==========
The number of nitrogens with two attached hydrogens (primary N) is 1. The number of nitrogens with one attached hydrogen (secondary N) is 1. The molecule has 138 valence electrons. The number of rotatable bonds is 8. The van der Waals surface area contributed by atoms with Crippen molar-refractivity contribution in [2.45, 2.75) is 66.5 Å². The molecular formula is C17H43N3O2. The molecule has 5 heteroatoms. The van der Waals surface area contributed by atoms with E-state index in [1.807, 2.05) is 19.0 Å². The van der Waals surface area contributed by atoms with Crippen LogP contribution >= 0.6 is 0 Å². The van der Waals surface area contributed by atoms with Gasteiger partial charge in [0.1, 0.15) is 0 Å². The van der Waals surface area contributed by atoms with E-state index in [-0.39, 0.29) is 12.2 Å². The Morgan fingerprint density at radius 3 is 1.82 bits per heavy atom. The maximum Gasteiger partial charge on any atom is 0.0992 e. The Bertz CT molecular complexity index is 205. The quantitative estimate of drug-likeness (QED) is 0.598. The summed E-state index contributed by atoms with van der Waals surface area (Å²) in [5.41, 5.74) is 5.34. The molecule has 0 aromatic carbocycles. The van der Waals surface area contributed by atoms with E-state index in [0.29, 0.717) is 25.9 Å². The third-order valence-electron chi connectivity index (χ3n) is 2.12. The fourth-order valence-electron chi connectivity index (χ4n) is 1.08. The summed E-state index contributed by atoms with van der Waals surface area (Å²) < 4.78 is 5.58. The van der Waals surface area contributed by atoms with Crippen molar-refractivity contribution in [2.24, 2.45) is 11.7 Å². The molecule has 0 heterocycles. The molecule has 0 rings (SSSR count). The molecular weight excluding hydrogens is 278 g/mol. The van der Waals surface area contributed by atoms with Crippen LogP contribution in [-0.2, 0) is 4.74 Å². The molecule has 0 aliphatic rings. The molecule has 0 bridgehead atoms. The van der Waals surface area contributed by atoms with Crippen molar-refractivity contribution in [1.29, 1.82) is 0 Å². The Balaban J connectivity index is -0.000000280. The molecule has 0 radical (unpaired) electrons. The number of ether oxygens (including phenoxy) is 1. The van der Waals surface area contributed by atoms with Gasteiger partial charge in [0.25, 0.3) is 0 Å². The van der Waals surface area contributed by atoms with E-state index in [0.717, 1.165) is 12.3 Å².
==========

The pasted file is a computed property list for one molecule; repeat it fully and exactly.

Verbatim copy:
The number of nitrogens with two attached hydrogens (primary N) is 1. The number of nitrogens with one attached hydrogen (secondary N) is 1. The molecule has 138 valence electrons. The number of rotatable bonds is 8. The van der Waals surface area contributed by atoms with Crippen molar-refractivity contribution in [2.45, 2.75) is 66.5 Å². The molecular formula is C17H43N3O2. The molecule has 5 heteroatoms. The van der Waals surface area contributed by atoms with E-state index in [1.807, 2.05) is 19.0 Å². The van der Waals surface area contributed by atoms with Crippen LogP contribution >= 0.6 is 0 Å². The van der Waals surface area contributed by atoms with Gasteiger partial charge in [0.1, 0.15) is 0 Å². The van der Waals surface area contributed by atoms with E-state index in [-0.39, 0.29) is 12.2 Å². The Morgan fingerprint density at radius 3 is 1.82 bits per heavy atom. The maximum Gasteiger partial charge on any atom is 0.0992 e. The Bertz CT molecular complexity index is 205. The quantitative estimate of drug-likeness (QED) is 0.598. The summed E-state index contributed by atoms with van der Waals surface area (Å²) in [5.41, 5.74) is 5.34. The molecule has 0 aromatic carbocycles. The van der Waals surface area contributed by atoms with E-state index in [0.29, 0.717) is 25.9 Å². The third-order valence-electron chi connectivity index (χ3n) is 2.12. The fourth-order valence-electron chi connectivity index (χ4n) is 1.08. The summed E-state index contributed by atoms with van der Waals surface area (Å²) < 4.78 is 5.58. The van der Waals surface area contributed by atoms with Crippen molar-refractivity contribution in [2.24, 2.45) is 11.7 Å². The molecule has 0 heterocycles. The molecule has 0 rings (SSSR count). The molecular weight excluding hydrogens is 278 g/mol. The van der Waals surface area contributed by atoms with Crippen LogP contribution in [-0.2, 0) is 4.74 Å². The molecule has 0 aliphatic rings. The molecule has 0 bridgehead atoms. The van der Waals surface area contributed by atoms with Crippen molar-refractivity contribution in [1.29, 1.82) is 0 Å². The Balaban J connectivity index is -0.000000280. The molecule has 0 radical (unpaired) electrons. The number of ether oxygens (including phenoxy) is 1. The van der Waals surface area contributed by atoms with Gasteiger partial charge in [0.25, 0.3) is 0 Å². The van der Waals surface area contributed by atoms with E-state index in [0.717, 1.165) is 12.3 Å².